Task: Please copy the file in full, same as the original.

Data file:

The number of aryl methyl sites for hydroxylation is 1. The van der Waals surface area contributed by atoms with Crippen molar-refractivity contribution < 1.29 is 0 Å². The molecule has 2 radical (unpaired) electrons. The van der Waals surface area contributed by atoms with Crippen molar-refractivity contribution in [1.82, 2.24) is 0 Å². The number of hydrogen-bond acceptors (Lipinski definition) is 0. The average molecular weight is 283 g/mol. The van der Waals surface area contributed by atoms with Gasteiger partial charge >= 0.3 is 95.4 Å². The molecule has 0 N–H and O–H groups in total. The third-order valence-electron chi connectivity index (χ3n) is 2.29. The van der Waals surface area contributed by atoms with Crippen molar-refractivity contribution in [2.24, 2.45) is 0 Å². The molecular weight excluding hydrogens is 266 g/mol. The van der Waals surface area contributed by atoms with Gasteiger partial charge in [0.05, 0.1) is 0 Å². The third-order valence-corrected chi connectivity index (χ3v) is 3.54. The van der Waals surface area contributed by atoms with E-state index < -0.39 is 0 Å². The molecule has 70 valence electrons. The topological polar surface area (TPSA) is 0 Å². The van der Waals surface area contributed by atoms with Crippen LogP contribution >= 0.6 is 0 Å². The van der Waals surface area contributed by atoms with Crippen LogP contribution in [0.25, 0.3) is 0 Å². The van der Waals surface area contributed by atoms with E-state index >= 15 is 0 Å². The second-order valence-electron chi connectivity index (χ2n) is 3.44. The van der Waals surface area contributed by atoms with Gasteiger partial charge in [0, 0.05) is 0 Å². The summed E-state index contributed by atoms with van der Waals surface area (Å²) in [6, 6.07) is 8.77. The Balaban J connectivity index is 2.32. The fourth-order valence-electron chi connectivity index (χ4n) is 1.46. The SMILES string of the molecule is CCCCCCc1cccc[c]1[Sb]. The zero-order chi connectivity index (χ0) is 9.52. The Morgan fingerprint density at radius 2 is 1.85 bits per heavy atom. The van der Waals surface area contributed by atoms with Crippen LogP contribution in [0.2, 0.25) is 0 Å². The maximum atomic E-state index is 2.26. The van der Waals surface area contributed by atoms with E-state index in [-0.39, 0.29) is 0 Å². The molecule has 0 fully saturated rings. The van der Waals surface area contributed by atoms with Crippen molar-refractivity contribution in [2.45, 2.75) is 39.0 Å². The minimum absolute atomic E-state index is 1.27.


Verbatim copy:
The number of aryl methyl sites for hydroxylation is 1. The van der Waals surface area contributed by atoms with Crippen molar-refractivity contribution < 1.29 is 0 Å². The molecule has 2 radical (unpaired) electrons. The van der Waals surface area contributed by atoms with Crippen molar-refractivity contribution in [1.82, 2.24) is 0 Å². The number of hydrogen-bond acceptors (Lipinski definition) is 0. The average molecular weight is 283 g/mol. The van der Waals surface area contributed by atoms with Gasteiger partial charge >= 0.3 is 95.4 Å². The molecule has 0 N–H and O–H groups in total. The third-order valence-electron chi connectivity index (χ3n) is 2.29. The van der Waals surface area contributed by atoms with Crippen molar-refractivity contribution in [2.24, 2.45) is 0 Å². The molecular weight excluding hydrogens is 266 g/mol. The van der Waals surface area contributed by atoms with Gasteiger partial charge in [0.05, 0.1) is 0 Å². The third-order valence-corrected chi connectivity index (χ3v) is 3.54. The van der Waals surface area contributed by atoms with E-state index < -0.39 is 0 Å². The molecule has 70 valence electrons. The topological polar surface area (TPSA) is 0 Å². The van der Waals surface area contributed by atoms with Crippen LogP contribution >= 0.6 is 0 Å². The van der Waals surface area contributed by atoms with Crippen LogP contribution in [0.25, 0.3) is 0 Å². The van der Waals surface area contributed by atoms with E-state index >= 15 is 0 Å². The second-order valence-electron chi connectivity index (χ2n) is 3.44. The van der Waals surface area contributed by atoms with Gasteiger partial charge in [0, 0.05) is 0 Å². The summed E-state index contributed by atoms with van der Waals surface area (Å²) in [6, 6.07) is 8.77. The Balaban J connectivity index is 2.32. The fourth-order valence-electron chi connectivity index (χ4n) is 1.46. The SMILES string of the molecule is CCCCCCc1cccc[c]1[Sb]. The zero-order chi connectivity index (χ0) is 9.52. The Morgan fingerprint density at radius 2 is 1.85 bits per heavy atom. The van der Waals surface area contributed by atoms with Crippen LogP contribution in [0.2, 0.25) is 0 Å². The maximum atomic E-state index is 2.26. The van der Waals surface area contributed by atoms with E-state index in [-0.39, 0.29) is 0 Å². The molecule has 0 fully saturated rings. The van der Waals surface area contributed by atoms with Crippen molar-refractivity contribution in [2.45, 2.75) is 39.0 Å². The minimum absolute atomic E-state index is 1.27.